US 1937225 A
Description (OCR text may contain errors)
Nov. 28, 1933-. A, H 1,937,225
MECHANISM FOR AND METHOD OF PRODUCING CELLULQSE TUBING Filed Nov. 26, 1930 Patented Nov. 28, 1933 UNITED STATES MECHANISM FOR AND METHOD or PRO- DUCINGCELLULOSE 'ruame Alfred G. Hewitt, Chicago, Ill.,- assignor to 'l he Visking' Corporation, Chicago, Ill., a. corporation of Virginia Application November 26, 1930 Serial No. 498,497
3 Claims. (01. 18-8) Theinvention relates to mechanism for and a method of producing cellulose tubing, and a primary object of the invention is to provide apparatus for and a method of producing such tubing efficiently so that there will be a loss thereof due to punctures, etc., made in it to permit the escape of gas evolved during the chemical reactions which take place.
Cellulose tubing is formed from cellulose which may be obtained by practicing the method briefly described in U. S. Letters Patent granted to 1 William F. Henderson and Harold E. Dietrich, December 28, 1926, No. 1,612,508. The viscose is extruded through an annular orifice and is subjected to coagulating and regenerating baths, after which the tubing is washed in water. The washed tubing is then treated with a hygroscopic agent and dried.
In the conversion of viscose back into cellulose a considerable quantity of gaseous by-products is evolved. In the'formation of thread and film from viscose, this becomes a difliculty only in so far as bubbles of gas are entrapped within the walls of the product and is ordinarily avoided by retarding the conversion in such manner that the gaseous by-products will escape as rapidly as they are evolved. This same difliculty is experiencedin the formation of seamless tubing from viscose and, to some extent, is overcome in so a like manner. However, another difllculty from these gaseous by-products is experienced. The evolved gas is released to the inside-of the tubing and cannot escape without breaking the wall of the tube. Each such rupture or puncture in the wall of the tube causes a loss of tubing, and for this reason it is highly desnable that these punctures be made as infrequently as is possible.
It has been the practice to puncture the tubing above the regenerating bath to permit the escape -01 evolved gas from the interior of the tubing. This method would be'quite satisfactory but for the fact that the time between punctures or ruptures is too short, or, in other words, the loss is entirely too great.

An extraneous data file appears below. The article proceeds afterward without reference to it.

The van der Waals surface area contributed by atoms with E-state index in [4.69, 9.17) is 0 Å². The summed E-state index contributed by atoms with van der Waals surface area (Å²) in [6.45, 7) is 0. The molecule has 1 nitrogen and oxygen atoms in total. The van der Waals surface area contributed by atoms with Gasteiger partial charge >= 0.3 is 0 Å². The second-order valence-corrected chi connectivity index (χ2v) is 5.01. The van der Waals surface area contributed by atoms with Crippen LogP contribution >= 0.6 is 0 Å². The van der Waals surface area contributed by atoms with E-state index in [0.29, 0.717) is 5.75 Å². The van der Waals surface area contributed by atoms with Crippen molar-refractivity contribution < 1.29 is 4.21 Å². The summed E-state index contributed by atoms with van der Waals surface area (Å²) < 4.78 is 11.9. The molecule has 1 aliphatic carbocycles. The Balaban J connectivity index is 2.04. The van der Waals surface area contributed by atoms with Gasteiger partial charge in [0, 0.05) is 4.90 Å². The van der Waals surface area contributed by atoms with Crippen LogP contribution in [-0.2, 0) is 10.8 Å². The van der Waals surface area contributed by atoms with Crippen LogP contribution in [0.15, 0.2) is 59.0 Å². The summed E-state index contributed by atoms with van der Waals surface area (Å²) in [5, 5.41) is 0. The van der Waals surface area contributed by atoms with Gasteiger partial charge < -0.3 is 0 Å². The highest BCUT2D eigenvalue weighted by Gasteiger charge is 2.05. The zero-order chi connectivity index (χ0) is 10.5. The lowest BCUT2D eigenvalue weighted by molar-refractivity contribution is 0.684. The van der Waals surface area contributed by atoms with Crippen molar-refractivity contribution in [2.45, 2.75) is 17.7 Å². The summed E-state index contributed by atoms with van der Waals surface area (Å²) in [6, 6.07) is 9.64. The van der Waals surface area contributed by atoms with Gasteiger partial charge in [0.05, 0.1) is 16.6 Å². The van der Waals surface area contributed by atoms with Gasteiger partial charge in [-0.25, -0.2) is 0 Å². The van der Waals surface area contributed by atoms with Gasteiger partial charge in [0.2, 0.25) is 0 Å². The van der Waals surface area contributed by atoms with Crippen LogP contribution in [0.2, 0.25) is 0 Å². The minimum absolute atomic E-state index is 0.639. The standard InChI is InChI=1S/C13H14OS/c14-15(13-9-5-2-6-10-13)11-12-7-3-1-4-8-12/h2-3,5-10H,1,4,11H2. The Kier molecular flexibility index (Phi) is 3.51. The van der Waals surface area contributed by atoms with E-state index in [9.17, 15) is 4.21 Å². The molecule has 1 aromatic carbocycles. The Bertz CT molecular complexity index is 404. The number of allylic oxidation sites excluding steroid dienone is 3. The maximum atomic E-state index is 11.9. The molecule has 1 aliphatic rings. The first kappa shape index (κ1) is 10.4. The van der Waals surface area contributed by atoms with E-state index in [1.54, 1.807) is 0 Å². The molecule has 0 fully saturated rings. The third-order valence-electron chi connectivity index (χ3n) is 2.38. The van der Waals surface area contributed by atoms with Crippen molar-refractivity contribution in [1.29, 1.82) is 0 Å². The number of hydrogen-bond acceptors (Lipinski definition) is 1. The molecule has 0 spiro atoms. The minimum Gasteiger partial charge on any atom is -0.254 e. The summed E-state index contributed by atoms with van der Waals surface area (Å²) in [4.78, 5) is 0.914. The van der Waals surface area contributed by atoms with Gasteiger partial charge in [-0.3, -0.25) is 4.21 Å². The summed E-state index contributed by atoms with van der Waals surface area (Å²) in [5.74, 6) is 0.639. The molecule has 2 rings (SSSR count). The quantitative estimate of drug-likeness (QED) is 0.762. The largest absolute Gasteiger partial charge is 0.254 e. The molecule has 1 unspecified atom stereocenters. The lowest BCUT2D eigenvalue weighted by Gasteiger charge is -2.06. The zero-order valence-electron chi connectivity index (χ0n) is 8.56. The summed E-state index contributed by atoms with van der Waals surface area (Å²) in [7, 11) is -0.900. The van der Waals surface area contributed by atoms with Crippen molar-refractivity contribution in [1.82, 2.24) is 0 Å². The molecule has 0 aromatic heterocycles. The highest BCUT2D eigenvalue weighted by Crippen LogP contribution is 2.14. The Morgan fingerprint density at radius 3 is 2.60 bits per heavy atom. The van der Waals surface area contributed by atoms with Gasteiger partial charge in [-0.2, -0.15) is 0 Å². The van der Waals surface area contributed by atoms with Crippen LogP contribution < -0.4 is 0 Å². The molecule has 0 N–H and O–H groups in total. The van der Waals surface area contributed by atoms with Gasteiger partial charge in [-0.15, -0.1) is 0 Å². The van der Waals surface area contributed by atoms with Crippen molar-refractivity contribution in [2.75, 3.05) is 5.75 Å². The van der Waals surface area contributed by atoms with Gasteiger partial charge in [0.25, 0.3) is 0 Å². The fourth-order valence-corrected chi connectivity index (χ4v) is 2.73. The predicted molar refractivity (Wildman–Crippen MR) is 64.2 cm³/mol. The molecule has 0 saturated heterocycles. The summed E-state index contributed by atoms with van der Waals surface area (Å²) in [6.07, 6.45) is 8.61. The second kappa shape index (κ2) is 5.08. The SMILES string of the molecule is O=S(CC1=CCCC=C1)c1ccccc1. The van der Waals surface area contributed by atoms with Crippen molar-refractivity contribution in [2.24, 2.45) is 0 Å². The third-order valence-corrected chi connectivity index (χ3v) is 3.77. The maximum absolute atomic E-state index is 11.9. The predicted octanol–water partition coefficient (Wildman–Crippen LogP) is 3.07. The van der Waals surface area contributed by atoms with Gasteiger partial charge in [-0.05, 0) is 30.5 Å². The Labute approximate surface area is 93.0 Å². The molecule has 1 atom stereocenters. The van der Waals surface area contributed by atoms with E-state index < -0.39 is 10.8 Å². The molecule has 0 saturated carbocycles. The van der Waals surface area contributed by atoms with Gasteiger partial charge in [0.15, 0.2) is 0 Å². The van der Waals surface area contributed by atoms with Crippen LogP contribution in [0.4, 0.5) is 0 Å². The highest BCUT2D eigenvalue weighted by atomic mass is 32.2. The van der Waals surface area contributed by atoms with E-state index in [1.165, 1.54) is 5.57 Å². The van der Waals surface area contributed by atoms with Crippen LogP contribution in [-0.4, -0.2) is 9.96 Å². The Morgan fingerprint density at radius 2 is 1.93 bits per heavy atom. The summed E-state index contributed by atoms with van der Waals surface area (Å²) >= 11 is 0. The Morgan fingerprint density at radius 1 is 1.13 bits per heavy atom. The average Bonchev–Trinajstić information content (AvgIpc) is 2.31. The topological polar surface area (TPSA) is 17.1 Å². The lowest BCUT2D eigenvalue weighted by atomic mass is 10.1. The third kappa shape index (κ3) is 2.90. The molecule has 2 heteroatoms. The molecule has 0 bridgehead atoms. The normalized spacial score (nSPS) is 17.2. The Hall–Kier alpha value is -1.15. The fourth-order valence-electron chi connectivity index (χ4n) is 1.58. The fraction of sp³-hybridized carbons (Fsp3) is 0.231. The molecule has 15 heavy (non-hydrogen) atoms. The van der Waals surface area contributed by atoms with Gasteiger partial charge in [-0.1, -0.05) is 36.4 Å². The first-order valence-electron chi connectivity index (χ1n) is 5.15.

present invention comprises a tank holding aregenerating bath, the tubing being trained over a plurality of rollers, both above and in the bath. The rollers above the bath are spaced a conr 5 0 siderable distance therefrom'so that long leads of the tubing reach from the bath to these rollers. These leads of tubing accommodate a relatively large quantity of gas and, therefore, it becomes unnecessary to puncture the tubingat frequent .55 intervals. To retard the formation of gas in Apparatus embodying a preferred form of the rollers 24.
the tubing so that gas will accumulate in all of the leads thereof extending from the regenerating bath to the rollers mounted above it, the acid content of the bath is reduced below that, which has heretofore been the general practice. The bath is acidified to such an extent that the conversion-from viscose into cellulose takes place at a rate which causes the gas to collect in the leads above the bath in substantially equal quantities. Then it only becomes necessary to puncture the tubing at relatively long intervals.
Other objects and advantages of the invention will become apparent as the following detailed description progresses, reference being had to the accompanying drawing, wherein:--
Figure 1 is a central vertical section taken through apparatus which embodies the invention, and
Fig. 2 is an enlarged central vertical section through extruding apparatus which forms part of theapparatus shown in Fig. 1.